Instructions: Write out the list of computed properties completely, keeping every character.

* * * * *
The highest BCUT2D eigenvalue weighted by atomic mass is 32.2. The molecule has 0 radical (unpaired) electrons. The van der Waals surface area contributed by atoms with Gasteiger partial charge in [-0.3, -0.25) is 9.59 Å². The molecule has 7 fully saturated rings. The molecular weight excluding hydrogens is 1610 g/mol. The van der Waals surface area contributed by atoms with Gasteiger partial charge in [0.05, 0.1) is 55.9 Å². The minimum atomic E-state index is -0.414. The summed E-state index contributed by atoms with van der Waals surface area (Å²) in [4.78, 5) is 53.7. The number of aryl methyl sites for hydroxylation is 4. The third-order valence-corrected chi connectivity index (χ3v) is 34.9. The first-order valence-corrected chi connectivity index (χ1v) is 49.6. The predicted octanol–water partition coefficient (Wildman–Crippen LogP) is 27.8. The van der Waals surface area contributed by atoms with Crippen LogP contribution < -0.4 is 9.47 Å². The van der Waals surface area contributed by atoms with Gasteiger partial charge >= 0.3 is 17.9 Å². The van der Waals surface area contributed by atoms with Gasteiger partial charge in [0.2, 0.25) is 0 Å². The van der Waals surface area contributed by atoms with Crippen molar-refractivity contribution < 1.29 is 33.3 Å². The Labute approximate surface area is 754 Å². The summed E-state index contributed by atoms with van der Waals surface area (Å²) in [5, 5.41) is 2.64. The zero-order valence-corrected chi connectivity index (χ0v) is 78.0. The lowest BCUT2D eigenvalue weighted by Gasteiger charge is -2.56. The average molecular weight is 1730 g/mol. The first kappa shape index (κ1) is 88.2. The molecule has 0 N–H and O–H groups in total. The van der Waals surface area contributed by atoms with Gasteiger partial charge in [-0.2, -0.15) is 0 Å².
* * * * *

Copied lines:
The highest BCUT2D eigenvalue weighted by atomic mass is 32.2. The molecule has 0 radical (unpaired) electrons. The van der Waals surface area contributed by atoms with Gasteiger partial charge in [-0.3, -0.25) is 9.59 Å². The molecule has 7 fully saturated rings. The molecular weight excluding hydrogens is 1610 g/mol. The van der Waals surface area contributed by atoms with Gasteiger partial charge in [0.05, 0.1) is 55.9 Å². The minimum atomic E-state index is -0.414. The summed E-state index contributed by atoms with van der Waals surface area (Å²) in [4.78, 5) is 53.7. The number of aryl methyl sites for hydroxylation is 4. The third-order valence-corrected chi connectivity index (χ3v) is 34.9. The first-order valence-corrected chi connectivity index (χ1v) is 49.6. The predicted octanol–water partition coefficient (Wildman–Crippen LogP) is 27.8. The van der Waals surface area contributed by atoms with Crippen LogP contribution < -0.4 is 9.47 Å². The van der Waals surface area contributed by atoms with Gasteiger partial charge >= 0.3 is 17.9 Å². The van der Waals surface area contributed by atoms with Gasteiger partial charge in [0.2, 0.25) is 0 Å². The van der Waals surface area contributed by atoms with Crippen molar-refractivity contribution < 1.29 is 33.3 Å². The Labute approximate surface area is 754 Å². The summed E-state index contributed by atoms with van der Waals surface area (Å²) in [5, 5.41) is 2.64. The zero-order valence-corrected chi connectivity index (χ0v) is 78.0. The lowest BCUT2D eigenvalue weighted by Gasteiger charge is -2.56. The average molecular weight is 1730 g/mol. The first kappa shape index (κ1) is 88.2. The molecule has 0 N–H and O–H groups in total. The van der Waals surface area contributed by atoms with Gasteiger partial charge in [-0.2, -0.15) is 0 Å².